The definition of assault varies state-to-state, but it is essentially the intent to verbally threaten or cause bodily harm to an individual. Charges for assault in Texas can vary widely from misdemeanors to felonies depending on the details of the assault.
Depending on the state, assault and battery can be combined into one charge or separated into two charges. Within Texas state law, battery and assault are combined under the single charge of assault. This means that if a case was determined to be battery, the charge would simply change to “assault” under Texas law.
Classifications of Assault
There are a multitude of classifications for what is considered assault. If an individual intentionally or negligently causes physical harm to their spouse it is considered assault. If an individual verbally threatens another with bodily injury, it is also considered assault. Additionally, there are different classifications that can increase the severity of the assault. The charge is changed completely if the victim was elderly, disabled, or a minor. Repeated cases of domestic abuse can result in increasing severity after every conviction. Assault will again change if the assault was carried out against a public servant like a police officer, firefighter, or any guard. Assault carries a wide array of charges and can cover a multitude of situations. This caveat often causes the original charge to move up from a misdemeanor to a felony.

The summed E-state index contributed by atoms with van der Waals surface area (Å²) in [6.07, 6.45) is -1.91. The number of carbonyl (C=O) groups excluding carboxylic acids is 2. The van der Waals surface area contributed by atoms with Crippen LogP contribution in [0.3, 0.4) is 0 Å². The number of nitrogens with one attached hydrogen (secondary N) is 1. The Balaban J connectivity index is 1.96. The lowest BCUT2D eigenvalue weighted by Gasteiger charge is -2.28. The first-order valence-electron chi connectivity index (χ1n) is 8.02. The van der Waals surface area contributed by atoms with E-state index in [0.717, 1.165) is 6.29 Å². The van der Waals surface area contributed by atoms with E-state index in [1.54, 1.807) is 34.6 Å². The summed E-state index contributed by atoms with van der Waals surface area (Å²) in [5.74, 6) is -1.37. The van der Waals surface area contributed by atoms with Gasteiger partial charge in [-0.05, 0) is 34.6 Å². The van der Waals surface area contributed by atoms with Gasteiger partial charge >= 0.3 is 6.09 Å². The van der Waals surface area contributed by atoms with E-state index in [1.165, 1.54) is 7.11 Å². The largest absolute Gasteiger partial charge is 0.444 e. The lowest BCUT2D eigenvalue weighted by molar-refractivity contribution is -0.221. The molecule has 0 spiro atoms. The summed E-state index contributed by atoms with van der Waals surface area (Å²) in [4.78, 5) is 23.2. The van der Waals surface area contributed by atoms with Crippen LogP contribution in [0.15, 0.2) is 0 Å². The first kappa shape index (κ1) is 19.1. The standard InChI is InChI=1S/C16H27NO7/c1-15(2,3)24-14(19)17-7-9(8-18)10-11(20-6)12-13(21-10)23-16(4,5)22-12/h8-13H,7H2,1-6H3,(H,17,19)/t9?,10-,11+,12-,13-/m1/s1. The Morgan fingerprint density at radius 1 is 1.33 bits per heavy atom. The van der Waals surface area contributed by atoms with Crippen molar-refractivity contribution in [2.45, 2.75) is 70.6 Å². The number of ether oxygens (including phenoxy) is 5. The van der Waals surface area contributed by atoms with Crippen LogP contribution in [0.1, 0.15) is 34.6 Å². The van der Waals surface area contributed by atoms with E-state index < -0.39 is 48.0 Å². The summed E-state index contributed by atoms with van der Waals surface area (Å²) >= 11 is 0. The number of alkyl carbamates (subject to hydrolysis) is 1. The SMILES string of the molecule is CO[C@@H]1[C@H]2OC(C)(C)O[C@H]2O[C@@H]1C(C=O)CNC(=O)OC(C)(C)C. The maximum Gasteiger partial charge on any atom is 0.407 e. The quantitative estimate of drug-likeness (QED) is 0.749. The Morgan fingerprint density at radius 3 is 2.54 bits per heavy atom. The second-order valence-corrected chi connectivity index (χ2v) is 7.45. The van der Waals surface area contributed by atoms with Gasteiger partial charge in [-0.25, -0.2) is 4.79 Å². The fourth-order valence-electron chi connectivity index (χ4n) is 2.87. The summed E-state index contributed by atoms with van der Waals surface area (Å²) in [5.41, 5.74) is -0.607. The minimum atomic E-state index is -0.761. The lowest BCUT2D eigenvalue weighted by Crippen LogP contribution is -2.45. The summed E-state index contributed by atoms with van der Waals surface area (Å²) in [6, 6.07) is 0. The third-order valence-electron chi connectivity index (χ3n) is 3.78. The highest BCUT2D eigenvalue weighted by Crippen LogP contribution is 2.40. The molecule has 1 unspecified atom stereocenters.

Charges for Assault
The charges for assault vary with the degree of the crime. Assault that only consists of threats is classified as a class C misdemeanor and can result in a $500 fine. This same charge may escalate if the assault is carried out on someone elderly, resulting in a $4,000 fine or one year in jail. If there are previous repeated offences of domestic abuse the assault is charged as a third degree felony. Third degree felonies holds a penalty of 10 years in jail or a fine up to $10,000. Comparatively, if the assault causes serious bodily harm or was carried out with a weapon, it is considered aggravated assault. Assault with a deadly weapon is classified as aggravated assault and often carries a 20 year fine and can result in up to a $10,000 dollar fine. The highest charge is for assault against a public official, which is considered a first degree felony and can carry a 5 to 99 year sentence.
Ordinarily, the wide variety of charges are to cover the immense variety of assault that is carried out. Penalties for each different kind of assault conviction are severe and should not be taken lightly. Talk to an assault lawyer, like an assault lawyer in Arlington, TX, if you or someone you know has been accused of assault.
Thanks to Brandy Austin Law Firm, PLLC, for their insight into the different levels of assault and what the charges can be.